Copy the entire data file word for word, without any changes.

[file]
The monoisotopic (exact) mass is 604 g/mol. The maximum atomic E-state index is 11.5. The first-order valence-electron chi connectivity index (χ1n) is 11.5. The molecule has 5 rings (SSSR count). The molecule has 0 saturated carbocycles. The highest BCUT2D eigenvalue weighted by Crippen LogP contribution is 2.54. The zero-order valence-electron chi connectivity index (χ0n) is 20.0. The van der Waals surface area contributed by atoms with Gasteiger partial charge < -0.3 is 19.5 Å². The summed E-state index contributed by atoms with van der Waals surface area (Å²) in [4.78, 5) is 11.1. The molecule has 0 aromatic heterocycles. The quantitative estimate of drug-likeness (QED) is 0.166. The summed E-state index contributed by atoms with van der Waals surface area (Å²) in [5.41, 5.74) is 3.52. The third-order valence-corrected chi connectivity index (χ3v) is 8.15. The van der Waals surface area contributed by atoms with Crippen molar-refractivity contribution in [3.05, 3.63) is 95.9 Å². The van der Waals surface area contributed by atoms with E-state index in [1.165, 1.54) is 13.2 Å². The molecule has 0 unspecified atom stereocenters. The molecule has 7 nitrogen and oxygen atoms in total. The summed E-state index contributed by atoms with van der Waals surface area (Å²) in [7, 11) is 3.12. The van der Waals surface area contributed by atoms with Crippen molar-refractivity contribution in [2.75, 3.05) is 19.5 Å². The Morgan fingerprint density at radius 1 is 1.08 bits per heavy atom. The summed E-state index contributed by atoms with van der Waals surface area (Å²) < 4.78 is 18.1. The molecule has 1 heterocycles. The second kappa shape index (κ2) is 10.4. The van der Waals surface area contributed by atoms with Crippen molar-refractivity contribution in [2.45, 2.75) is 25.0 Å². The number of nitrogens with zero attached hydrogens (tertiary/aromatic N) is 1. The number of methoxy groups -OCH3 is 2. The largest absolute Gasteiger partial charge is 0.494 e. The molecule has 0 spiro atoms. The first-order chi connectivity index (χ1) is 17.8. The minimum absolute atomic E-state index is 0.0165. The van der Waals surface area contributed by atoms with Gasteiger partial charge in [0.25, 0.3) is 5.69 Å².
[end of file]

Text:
The monoisotopic (exact) mass is 604 g/mol. The maximum atomic E-state index is 11.5. The first-order valence-electron chi connectivity index (χ1n) is 11.5. The molecule has 5 rings (SSSR count). The molecule has 0 saturated carbocycles. The highest BCUT2D eigenvalue weighted by Crippen LogP contribution is 2.54. The zero-order valence-electron chi connectivity index (χ0n) is 20.0. The van der Waals surface area contributed by atoms with Gasteiger partial charge < -0.3 is 19.5 Å². The summed E-state index contributed by atoms with van der Waals surface area (Å²) in [4.78, 5) is 11.1. The molecule has 0 aromatic heterocycles. The quantitative estimate of drug-likeness (QED) is 0.166. The summed E-state index contributed by atoms with van der Waals surface area (Å²) in [5.41, 5.74) is 3.52. The third-order valence-corrected chi connectivity index (χ3v) is 8.15. The van der Waals surface area contributed by atoms with Crippen molar-refractivity contribution in [3.05, 3.63) is 95.9 Å². The van der Waals surface area contributed by atoms with E-state index in [1.165, 1.54) is 13.2 Å². The molecule has 0 unspecified atom stereocenters. The molecule has 7 nitrogen and oxygen atoms in total. The summed E-state index contributed by atoms with van der Waals surface area (Å²) in [7, 11) is 3.12. The van der Waals surface area contributed by atoms with Crippen molar-refractivity contribution in [2.75, 3.05) is 19.5 Å². The Morgan fingerprint density at radius 1 is 1.08 bits per heavy atom. The summed E-state index contributed by atoms with van der Waals surface area (Å²) < 4.78 is 18.1. The molecule has 1 heterocycles. The second kappa shape index (κ2) is 10.4. The van der Waals surface area contributed by atoms with Crippen molar-refractivity contribution in [2.45, 2.75) is 25.0 Å². The number of nitrogens with zero attached hydrogens (tertiary/aromatic N) is 1. The number of methoxy groups -OCH3 is 2. The largest absolute Gasteiger partial charge is 0.494 e. The molecule has 0 spiro atoms. The first-order chi connectivity index (χ1) is 17.8. The minimum absolute atomic E-state index is 0.0165. The van der Waals surface area contributed by atoms with Gasteiger partial charge in [0.25, 0.3) is 5.69 Å².